We don’t look for any truth other than that which can be proven through facts and experimentation. There is no physical evidence that God exists, so some take the approach that since it can’t be proven that He does, then he automatically doesn’t. Right or wrong in this illustration, even the theist views things in this same way.
This is most clearly shown when it comes to myth.
We hear the stories of the Greek gods, and sort of laugh them off as fantasy. We know now that the cosmos wasn’t created during a battle between a sky-god and an enormous serpent. The story is obviously false.
The problem, though, isn’t that we have since come to see the story as false. The issue here is the fact that we make an illogical leap from saying a story isn’t true to because it isn’t true, it is of no legitimate value. This is the way in which we tend to understand myth, regardless of your religious persuasion.
But this is not at all what myth is. Myths may be false, but, as we saw last time, it wasn’t in the historical accuracy of the story but in the telling that the stories took on meaning. But we have removed them from this context and sought to prove their historical accuracy at the expense of any truth the ancient stories may have imparted. We have become so hell-bent on proving or disproving the stories of others that we have stripped them of all value. And because they are of no value to us, they must have no value to anyone else. In fact, in many cases, we mock those who see any value in the stories that aren’t our own.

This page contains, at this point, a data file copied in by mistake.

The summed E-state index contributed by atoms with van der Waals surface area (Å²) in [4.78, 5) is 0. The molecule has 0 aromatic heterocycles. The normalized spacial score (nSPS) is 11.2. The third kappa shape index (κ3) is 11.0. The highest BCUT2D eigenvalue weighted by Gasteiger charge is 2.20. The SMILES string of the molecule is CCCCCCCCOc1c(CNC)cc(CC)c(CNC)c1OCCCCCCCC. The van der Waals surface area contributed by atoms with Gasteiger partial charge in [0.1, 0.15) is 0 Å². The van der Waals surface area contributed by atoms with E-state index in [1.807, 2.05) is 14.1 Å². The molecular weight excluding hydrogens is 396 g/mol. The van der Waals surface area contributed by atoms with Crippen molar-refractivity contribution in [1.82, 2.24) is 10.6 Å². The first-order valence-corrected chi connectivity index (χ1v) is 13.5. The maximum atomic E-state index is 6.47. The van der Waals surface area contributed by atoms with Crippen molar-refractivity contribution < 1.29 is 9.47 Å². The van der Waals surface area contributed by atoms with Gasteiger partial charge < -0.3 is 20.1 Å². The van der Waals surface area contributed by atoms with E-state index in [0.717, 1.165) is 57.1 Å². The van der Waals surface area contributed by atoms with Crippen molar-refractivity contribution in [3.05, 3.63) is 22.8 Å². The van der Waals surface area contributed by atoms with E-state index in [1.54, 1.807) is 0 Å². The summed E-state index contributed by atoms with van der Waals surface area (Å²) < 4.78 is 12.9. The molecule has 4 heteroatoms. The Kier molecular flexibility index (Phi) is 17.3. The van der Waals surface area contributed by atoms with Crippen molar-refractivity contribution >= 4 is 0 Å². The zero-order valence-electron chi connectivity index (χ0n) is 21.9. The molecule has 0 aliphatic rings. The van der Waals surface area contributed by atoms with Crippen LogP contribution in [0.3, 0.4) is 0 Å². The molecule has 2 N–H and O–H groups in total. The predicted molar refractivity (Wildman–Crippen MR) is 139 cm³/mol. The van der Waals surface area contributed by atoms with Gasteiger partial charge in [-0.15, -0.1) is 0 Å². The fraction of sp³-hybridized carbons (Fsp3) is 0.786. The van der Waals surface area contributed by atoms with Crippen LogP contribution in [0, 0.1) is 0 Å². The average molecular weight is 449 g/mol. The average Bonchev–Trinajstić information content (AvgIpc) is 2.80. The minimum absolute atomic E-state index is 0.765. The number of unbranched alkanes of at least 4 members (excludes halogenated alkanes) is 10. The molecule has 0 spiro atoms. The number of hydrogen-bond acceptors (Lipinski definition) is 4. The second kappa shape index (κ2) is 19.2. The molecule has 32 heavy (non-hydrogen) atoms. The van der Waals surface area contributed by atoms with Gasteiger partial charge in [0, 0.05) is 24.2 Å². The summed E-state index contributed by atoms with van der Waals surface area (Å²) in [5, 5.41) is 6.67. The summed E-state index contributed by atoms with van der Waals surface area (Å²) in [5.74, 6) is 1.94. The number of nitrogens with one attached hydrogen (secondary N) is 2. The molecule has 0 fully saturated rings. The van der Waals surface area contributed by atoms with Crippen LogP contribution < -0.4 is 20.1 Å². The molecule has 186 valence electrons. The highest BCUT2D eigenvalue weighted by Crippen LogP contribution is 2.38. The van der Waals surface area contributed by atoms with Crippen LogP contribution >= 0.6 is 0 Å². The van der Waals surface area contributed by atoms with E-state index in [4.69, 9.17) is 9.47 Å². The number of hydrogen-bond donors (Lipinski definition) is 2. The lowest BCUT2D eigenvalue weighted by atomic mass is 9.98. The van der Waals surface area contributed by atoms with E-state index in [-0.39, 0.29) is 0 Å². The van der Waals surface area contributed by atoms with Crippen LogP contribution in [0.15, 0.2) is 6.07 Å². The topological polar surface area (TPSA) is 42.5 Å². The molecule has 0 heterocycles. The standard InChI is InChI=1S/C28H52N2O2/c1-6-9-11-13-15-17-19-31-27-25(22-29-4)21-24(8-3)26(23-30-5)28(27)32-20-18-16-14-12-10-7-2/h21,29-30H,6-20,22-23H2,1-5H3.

So, what is it that gives myth value? In what context does a myth move from being a potentially false story to being a life-giving, true one? Or is this even possible anymore?